Issue: How Via instant coffee completes the transformation of Starbucks into a convenience brand
Commentary by: David Vinjamuri
This week, Starbucks announced “Via” – a new instant coffee.Â The launch advertising was acceptable and the product has been favorably reviewed for taste.Â But what does it mean for the Starbucks brand?
This advertising blog has long argued that a succession of financially successful Starbucks innovations, from blockbuster grocery store products like bottled Frappuccino, Starbucks carts and even drive through windows all dilute the Starbucks brand.Â Even small-footprint Starbucks which drew long lines of commuters in the morning changed the “third place” atmosphere that was Howard Schultz’s essential contribution to modern American culture.
Via is not really a diversion from the Starbucks brand strategy.Â It is really the culmination of a series of steps that have taken the brand away from its original mission.Â Starbucks has now emerged into the full light of day as a convenience brand.Â It will continue to compete head to head against Dunkin Donuts and McDonalds to own the morning convenience consumer and now adds Taster’s Choice to the list of packaged goods brands it counts as direct rivals.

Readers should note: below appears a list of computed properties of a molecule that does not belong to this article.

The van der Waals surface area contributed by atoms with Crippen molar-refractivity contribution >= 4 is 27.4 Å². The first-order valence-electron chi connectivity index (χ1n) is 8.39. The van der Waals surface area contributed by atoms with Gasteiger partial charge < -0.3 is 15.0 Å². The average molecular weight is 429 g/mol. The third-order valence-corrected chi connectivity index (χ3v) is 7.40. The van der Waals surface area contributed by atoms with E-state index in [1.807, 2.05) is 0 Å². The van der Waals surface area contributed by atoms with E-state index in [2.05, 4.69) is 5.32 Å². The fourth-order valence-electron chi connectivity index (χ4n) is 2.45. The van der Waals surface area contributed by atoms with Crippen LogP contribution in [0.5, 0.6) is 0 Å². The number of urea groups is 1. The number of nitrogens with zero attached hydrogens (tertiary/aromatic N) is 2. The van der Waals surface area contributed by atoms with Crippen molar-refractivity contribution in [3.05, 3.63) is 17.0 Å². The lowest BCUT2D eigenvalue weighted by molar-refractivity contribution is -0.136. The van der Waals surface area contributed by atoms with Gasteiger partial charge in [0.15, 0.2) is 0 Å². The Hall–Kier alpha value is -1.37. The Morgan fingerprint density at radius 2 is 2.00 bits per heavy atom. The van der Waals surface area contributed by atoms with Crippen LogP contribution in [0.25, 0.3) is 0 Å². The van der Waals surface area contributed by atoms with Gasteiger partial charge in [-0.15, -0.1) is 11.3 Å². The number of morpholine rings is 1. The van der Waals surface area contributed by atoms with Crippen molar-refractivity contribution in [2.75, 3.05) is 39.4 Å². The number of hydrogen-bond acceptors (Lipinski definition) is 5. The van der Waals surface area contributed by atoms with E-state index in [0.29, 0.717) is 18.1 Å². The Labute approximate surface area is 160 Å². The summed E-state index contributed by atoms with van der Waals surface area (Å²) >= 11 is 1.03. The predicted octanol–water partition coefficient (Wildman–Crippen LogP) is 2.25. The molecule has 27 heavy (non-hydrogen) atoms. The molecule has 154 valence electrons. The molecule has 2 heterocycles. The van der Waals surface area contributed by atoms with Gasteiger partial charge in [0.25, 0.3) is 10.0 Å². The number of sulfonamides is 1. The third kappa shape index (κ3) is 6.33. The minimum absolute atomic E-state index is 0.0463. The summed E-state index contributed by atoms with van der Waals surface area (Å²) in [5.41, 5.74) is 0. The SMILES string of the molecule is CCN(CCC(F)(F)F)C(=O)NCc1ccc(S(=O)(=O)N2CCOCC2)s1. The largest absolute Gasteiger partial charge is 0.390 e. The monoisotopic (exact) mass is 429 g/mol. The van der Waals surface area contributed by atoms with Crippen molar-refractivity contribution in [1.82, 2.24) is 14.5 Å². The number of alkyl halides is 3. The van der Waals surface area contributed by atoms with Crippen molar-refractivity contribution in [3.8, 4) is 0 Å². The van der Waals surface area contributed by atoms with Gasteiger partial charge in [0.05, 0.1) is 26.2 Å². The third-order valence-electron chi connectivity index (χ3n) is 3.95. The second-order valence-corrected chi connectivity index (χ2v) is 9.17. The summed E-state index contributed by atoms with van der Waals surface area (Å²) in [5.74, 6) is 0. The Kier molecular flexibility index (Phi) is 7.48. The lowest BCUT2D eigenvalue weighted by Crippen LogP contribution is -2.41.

It is hard to argue with the financial wisdom of this choice.Â Starbucks as Howard Schultz first imagined it would be a much smaller company.Â But the Starbucks that is emerging from this brand evolution is a weaker brand, more General Motors than Porsche.Â Margins will be smaller going forward although revenue will most likely grow.
This last development is most surprising given Mr. Schultz’s recent return at the helm of the brand.Â It may signal desperation, but more likely a sign that the corporation is looking to be acquired.Â Don’t be surprised if a food giant gobbles up Starbucks soon, and ends the dream of empire that started in a coffee bar in Italy.